Australia sees record-breaking March heat-wave
March is usually the start of autumn in Australia but this year heat records are being set across the country.
An exceptional hot spell had covered much of northern and central Australia, the Bureau of Meteorology (BOM) said.
The Northern Territory and Queensland had their hottest March days on record, the BOM said in a special climate statement on Tuesday.
This also included the highest temperature ever observed in Australia in the second half of March, it said.
"March is a somewhat unusual month for extreme heat in the northern tropics," it said, explaining that rainfall usually keeps soils moist and temperatures cooler.
But this year, lower than usual rainfall and a late wet season dried out the soil, which in turn reduced evaporative cooling.
"The most widespread extreme heat occurred on 19 March... with temperatures at or near record levels for the time of year over a large area encompassing much of western Queensland, most of the Northern Territory, the northern and eastern outback of South Australia, and the far north and west of New South Wales, extending as far south as the far northwest of Victoria," said the BOM.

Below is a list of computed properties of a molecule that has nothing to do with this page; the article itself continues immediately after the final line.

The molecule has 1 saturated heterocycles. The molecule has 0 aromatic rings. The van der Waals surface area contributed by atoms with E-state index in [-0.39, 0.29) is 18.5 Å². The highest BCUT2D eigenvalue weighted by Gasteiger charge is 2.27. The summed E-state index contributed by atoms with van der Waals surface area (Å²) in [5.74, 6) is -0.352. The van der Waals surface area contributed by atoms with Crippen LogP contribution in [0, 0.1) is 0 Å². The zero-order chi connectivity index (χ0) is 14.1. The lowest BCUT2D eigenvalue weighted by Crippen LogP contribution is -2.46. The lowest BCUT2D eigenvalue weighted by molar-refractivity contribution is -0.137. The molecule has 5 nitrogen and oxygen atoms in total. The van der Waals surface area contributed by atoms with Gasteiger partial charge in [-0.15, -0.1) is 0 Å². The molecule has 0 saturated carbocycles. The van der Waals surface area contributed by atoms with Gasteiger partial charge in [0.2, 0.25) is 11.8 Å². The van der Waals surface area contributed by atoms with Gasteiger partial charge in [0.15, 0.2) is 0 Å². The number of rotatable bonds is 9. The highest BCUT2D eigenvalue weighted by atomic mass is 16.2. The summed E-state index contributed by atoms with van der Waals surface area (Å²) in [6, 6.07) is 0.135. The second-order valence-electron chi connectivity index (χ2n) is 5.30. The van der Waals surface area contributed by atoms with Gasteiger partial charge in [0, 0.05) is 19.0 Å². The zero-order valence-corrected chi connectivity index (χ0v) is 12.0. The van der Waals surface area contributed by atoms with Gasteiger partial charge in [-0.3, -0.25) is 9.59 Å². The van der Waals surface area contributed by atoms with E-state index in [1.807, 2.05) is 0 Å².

The most notable prolonged heat was recorded at the remote community of Borroloola in the Northern Territory.
With its many large cattle stations, Borroloola is the capital of the Gulf region. In 20 years of temperature observations made at the local airport prior to this year, 38.8 °C was the highest March temperature.
This was exceeded 18 days in a row from 5 to 22 March, with 14 of those 18 days exceeding the March record of 40.0 °C recorded from another Borroloola site where temperatures were measured from 1957 to 1978.
This year, the highest temperature, 43.3 °C, occurred on 12 March, more than 3 °C in excess of the previous record at either Borroloola site.
The central west Queensland town of Birdsville, best known for its annual horse race, was also hit hard.
On 19 March the mercury soared to 46.5 °C —the highest temperature ever recorded in Australia in the second half of March and 3.2 °C warmer than anything previously recorded in Queensland in the second half of March.
Weeks before the record was set, residents said the only time you could enjoy a walk outside was to go out just before sunrise.
"You can't really do anything later; you have to stay indoors in the air-conditioning," Birdsville local 25-year-old Elise Taylor told The Australian newspaper in early March.